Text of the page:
Go read "Code Complete" and tell me your attitude hasn't changed.

Re:If it were from MS Press... (2, Informative)

Tim Browse (9263) | more than 9 years ago | (#13570763)

I used to recommend (well, I still do, actually) Writing Solid Code [amazon.com] by Steve Maguire to programmers. (Nowadays I guess it's a bit C-centric, but the principles are the same, and I'd say if you have trouble grasping the code concepts in the book, you're not ever going to write solid code anyway.)

Some people had the typical "Ha! Microsoft! What can they tell me about writing solid code?!" attitude.

A while later they'd finish it, and usually derisively tell me they'd learned nothing from it.

Almost invariably with such people, I would later look at the code they produced and think, "You're right. You learned absolutely nothing from that book."

Ah well. Such is life.

Conservativism has failed (-1, Offtopic)

Anonymous Coward | more than 9 years ago | (#13568940)

Modern conservativism is a proven failure. Ideology is almost always a destructive force in governance. The best government is dedicated to liberty, justice, and democracy, with science being the thread that ties each together.

Re:Conservativism has failed (0, Offtopic)

Anonymous Coward | more than 9 years ago | (#13569057)

Modern conservativism is a proven failure. Ideology is almost always a destructive force in governance. The best government is dedicated to liberty, justice, and democracy, with science being the thread that ties each together.

Hmmm, you do realize that this is very idealistic. Liberty and justice, for example, are often at struggle with each other. A government can only give justice to one at the expense of the liberty of another. Sprinkle a little reality in there and you're on the right track.

Re:Conservativism has failed (0, Offtopic)

P3NIS_CLEAVER (860022) | more than 9 years ago | (#13569210)

Science has and will be wrong many times. Thousands of kittens have died as a result.

Re:Conservativism has failed (-1, Offtopic)

JavaLord (680960) | more than 9 years ago | (#13569660)

Science has and will be wrong many times. Thousands of kittens have died as a result.

What is wrong with thousands of dead kittens?

Re:Conservativism has failed (0)

Anonymous Coward | more than 9 years ago | (#13569781)

This isn't a bad thing, we can use the corpses to power our cars [slashdot.org] .

Can't wait for the Hindi translation (5, Funny)

kianu7 (886560) | more than 9 years ago | (#13568945)

When is the hindi translation of the book going to be available so that we can all enjoy it?

Re:Can't wait for the Hindi translation (1)

fbg111 (529550) | more than 9 years ago | (#13573699)

What about Bengali, Tamil, Gujarati, and other dialects. Sheesh, insensitive clod. :)

A SUMMARY OF A BOOK IS NOT A REVIEW! (5, Interesting)

Anonymous Coward | more than 9 years ago | (#13568948)

For the last time, Slashdot book reviewers, a summary is NOT a review!

Re:A SUMMARY OF A BOOK IS NOT A REVIEW! (5, Funny)

tocs (866673) | more than 9 years ago | (#13569153)

Is this really the last time?

Re:A SUMMARY OF A BOOK IS NOT A REVIEW! (1)

schestowitz (843559) | more than 9 years ago | (#13569338)

You make a good and valid point. It is not a review; it is a Preview, where P stands for 'pseudo'.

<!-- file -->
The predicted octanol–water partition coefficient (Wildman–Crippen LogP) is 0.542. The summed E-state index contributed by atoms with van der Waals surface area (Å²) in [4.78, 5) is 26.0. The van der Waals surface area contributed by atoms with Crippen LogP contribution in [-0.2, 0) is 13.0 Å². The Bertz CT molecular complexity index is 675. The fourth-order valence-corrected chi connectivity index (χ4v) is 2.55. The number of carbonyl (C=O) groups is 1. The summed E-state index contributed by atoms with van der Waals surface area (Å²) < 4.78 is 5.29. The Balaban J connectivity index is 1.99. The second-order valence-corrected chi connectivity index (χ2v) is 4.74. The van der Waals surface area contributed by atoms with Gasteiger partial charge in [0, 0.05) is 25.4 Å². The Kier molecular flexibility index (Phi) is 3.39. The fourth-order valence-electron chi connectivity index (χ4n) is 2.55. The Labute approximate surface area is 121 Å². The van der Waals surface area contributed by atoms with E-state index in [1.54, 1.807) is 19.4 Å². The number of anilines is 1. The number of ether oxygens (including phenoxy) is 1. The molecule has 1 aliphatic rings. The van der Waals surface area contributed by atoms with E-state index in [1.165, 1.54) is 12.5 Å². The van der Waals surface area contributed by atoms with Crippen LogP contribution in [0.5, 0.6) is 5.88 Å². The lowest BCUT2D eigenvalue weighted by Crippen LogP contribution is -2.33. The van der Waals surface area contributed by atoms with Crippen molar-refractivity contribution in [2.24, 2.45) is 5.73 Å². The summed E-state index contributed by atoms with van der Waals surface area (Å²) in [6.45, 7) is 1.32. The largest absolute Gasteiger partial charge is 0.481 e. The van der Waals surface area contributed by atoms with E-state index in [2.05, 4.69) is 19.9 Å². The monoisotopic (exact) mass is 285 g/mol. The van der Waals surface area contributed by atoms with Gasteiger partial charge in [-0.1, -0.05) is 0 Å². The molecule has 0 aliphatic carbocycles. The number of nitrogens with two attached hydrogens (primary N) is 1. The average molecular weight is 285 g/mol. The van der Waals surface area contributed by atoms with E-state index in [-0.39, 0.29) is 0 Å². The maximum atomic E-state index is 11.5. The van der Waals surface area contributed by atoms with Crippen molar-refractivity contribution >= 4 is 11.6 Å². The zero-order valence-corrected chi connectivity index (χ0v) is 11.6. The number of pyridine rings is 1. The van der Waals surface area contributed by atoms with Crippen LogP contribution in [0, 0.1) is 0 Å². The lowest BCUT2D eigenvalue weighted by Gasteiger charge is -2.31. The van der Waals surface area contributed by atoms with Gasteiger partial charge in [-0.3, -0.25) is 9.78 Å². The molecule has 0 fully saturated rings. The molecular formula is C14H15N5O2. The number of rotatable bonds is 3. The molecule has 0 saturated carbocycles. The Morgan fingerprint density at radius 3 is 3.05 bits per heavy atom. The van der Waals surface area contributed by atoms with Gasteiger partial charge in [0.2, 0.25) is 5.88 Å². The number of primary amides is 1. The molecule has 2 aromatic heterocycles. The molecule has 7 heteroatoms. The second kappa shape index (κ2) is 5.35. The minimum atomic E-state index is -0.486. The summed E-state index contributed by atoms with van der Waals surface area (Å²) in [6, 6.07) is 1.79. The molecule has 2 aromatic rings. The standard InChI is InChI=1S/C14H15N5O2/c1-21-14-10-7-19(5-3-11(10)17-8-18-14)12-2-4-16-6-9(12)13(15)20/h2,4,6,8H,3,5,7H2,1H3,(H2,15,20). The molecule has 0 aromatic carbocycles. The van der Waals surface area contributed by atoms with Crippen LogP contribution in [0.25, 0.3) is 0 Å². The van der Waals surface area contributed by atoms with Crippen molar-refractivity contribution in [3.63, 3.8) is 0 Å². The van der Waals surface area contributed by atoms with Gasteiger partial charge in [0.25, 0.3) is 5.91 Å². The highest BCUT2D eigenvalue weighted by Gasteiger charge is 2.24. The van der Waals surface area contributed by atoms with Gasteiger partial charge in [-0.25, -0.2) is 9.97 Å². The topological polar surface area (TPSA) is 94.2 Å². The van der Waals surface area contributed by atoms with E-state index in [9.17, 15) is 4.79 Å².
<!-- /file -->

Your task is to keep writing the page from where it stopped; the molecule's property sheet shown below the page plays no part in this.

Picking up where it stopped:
Cheaper at Amazon (1, Informative)

randm.ca (901207) | more than 9 years ago | (#13568963)

As usual, the book is cheaper at amazon: http://www.amazon.com/exec/obidos/tg/detail/-/1590 595009/qid=1126809765/sr=8-1/ref=pd_bbs_1/002-2832 463-9709664?v=glance&s=books&n=507846 [amazon.com] (Don't worry, no referrer id in the link, I'm not trying to get rich off of you)

Re:Cheaper at Amazon (0)

Anonymous Coward | more than 9 years ago | (#13569100)

how can that possibly be modded redundant its the first amazon link posted!

Might buy it (0)

Anonymous Coward | more than 9 years ago | (#13568966)

Cool. I might consider getting it.

Re:Might buy it (0)

Anonymous Coward | more than 9 years ago | (#13569366)

I don't think I'm going to buy it.

Amazon Link (2, Informative)

op12 (830015) | more than 9 years ago | (#13569002)

Referrer-free Link: http://www.amazon.com/exec/obidos/ASIN/1590595009/ 104-8120704-9951931 [amazon.com]

Even $17 seems like a lot for something you can find for free on the internet.

Re:Amazon Link (1)

chiph (523845) | more than 9 years ago | (#13569093)

But how many of us have computers in the bathroom?

Oh, wait, this is /.

Chip H.

Re:Amazon Link (1)

papasui (567265) | more than 9 years ago | (#13569478)

That's a selling point of a notebook. Now you can surf while you shit err sit....

Strange (2, Interesting)

imsabbel (611519) | more than 9 years ago | (#13569123)

Do you think advertising for amazon for free (as they dont have to pay the normal referer, thus increasing their profits) will give you a moral highground?

I rather give (the provision part of) the money to somebody who searched out the link than to multibillion corporation.

Re:Strange (0)

Anonymous Coward | more than 9 years ago | (#13569294)

Here you go:
http://www.bookpool.com/ss?qs=1590595009&x=33&y=8 [bookpool.com]

Referrer free, cheaper, and supports an underdog!

Re:Amazon Link (1)

christowang (590054) | more than 9 years ago | (#13570387)

Some people prefer the dead tree version. I know it's difficult to comprehend not wanting to stare at a screen all day.

I liked it. (1)

BadMackTuck (910473) | more than 9 years ago | (#13569065)